Tue. Jul 16th, 2019

‘She is ready to retire’: Man cracks 1 million miles with his Honda Accord

Dexter Mills certainly got his money’s worth.The North Carolina man who's former auto technician cracked 1 million miles on his 2000 Honda Accord, according to reports.Mills credits the car’s longevity to regular maintenance, which he was able to do on his own, for the most part, WRAL-TV reported.Many of the parts have been replaced, too.…
‘she-is-ready-to-retire’:-man-cracks-1-million-miles-with-his-honda-accord

Dexter Mills certainly got his money’s worth.The North Carolina man who’s former auto technician cracked 1 million miles on his 2000 Honda Accord, according to reports.Mills credits the car’s longevity to regular maintenance, which he was able to do on his own, for the most part, WRAL-TV reported.Many of the parts have been replaced, too. He replaced the engine twice, the alternator, the starter and the compressor over the years.“Probably one of the biggest things is I don’t drive cars hard. Every car that we own or have owned, I typically drive it in a nonaggressive manner,” he told the TV station. “I don’t do jackrabbit starts.”He also recommended following the car’s owner’s manual instructions. Mills bought the Honda brand-new off the lot nearly 20 years ago.Warning lights began to flash a few weeks after his car made the rare milestone.“I think my car is trying to tell me she is ready to retire,” he said in a Facebook post.It would be a retirement that’s well-deserved. The car went enough miles to go to the moon and back twice.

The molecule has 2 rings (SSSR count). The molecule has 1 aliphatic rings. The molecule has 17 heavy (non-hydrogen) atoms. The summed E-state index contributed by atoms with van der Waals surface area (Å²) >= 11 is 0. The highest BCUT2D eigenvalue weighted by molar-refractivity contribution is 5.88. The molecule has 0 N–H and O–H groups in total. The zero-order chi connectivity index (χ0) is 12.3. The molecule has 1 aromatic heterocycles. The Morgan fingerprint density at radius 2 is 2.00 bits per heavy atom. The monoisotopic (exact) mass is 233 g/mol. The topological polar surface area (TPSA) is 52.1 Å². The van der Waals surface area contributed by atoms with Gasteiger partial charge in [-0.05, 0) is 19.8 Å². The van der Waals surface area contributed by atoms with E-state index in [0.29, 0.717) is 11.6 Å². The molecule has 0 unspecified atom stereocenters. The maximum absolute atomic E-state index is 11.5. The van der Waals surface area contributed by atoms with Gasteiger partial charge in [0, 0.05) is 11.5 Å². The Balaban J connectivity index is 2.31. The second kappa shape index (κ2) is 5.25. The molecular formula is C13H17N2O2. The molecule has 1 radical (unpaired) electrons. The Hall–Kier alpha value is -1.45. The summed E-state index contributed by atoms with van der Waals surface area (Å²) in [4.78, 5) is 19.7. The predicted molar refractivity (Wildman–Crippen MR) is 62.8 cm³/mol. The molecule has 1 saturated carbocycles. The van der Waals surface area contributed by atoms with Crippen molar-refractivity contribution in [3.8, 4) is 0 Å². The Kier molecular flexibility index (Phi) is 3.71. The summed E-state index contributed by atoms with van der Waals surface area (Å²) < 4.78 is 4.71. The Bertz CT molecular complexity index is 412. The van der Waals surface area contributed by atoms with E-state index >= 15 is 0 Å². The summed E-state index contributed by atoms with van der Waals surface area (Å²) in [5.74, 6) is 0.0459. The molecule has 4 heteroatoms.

DURHAM, N.C. —

Dexter Mills certainly got his money’s worth.

The North Carolina man who’s former auto technician cracked 1 million miles on his 2000 Honda Accord, according to reports.

Mills credits the car’s longevity to regular maintenance, which he was able to do on his own, for the most part, WRAL-TV reported.

Many of the parts have been replaced, too. He replaced the engine twice, the alternator, the starter and the compressor over the years.

“Probably one of the biggest things is I don’t drive cars hard. Every car that we own or have owned, I typically drive it in a nonaggressive manner,” he told the TV station. “I don’t do jackrabbit starts.”

He also recommended following the car’s owner’s manual instructions. Mills bought the Honda brand-new off the lot nearly 20 years ago.

Warning lights began to flash a few weeks after his car made the rare milestone.

“I think my car is trying to tell me she is ready to retire,” he said in a Facebook post.

It would be a retirement that’s well-deserved. The car went enough miles to go to the moon a

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